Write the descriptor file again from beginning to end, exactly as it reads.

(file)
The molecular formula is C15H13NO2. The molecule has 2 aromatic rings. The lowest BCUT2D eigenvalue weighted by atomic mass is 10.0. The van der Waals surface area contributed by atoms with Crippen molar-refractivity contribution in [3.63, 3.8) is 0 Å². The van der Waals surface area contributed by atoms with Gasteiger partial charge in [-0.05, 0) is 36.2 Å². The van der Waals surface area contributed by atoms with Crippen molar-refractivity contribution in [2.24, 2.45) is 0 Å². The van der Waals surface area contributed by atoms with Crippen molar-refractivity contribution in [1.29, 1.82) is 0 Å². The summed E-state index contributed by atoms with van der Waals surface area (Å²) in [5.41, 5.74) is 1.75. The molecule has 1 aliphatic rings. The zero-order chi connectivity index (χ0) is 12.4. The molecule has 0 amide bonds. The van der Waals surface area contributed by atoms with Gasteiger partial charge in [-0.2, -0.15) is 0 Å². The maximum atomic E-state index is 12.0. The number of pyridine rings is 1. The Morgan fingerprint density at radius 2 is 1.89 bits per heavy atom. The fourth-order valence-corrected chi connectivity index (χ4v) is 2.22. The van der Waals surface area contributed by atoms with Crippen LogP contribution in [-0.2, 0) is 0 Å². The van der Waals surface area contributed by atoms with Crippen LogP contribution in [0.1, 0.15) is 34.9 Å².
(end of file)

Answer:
The molecular formula is C15H13NO2. The molecule has 2 aromatic rings. The lowest BCUT2D eigenvalue weighted by atomic mass is 10.0. The van der Waals surface area contributed by atoms with Crippen molar-refractivity contribution in [3.63, 3.8) is 0 Å². The van der Waals surface area contributed by atoms with Gasteiger partial charge in [-0.05, 0) is 36.2 Å². The van der Waals surface area contributed by atoms with Crippen molar-refractivity contribution in [2.24, 2.45) is 0 Å². The van der Waals surface area contributed by atoms with Crippen molar-refractivity contribution in [1.29, 1.82) is 0 Å². The summed E-state index contributed by atoms with van der Waals surface area (Å²) in [5.41, 5.74) is 1.75. The molecule has 1 aliphatic rings. The zero-order chi connectivity index (χ0) is 12.4. The molecule has 0 amide bonds. The van der Waals surface area contributed by atoms with Gasteiger partial charge in [-0.2, -0.15) is 0 Å². The maximum atomic E-state index is 12.0. The number of pyridine rings is 1. The Morgan fingerprint density at radius 2 is 1.89 bits per heavy atom. The fourth-order valence-corrected chi connectivity index (χ4v) is 2.22. The van der Waals surface area contributed by atoms with Crippen LogP contribution in [-0.2, 0) is 0 Å². The van der Waals surface area contributed by atoms with Crippen LogP contribution in [0.1, 0.15) is 34.9 Å².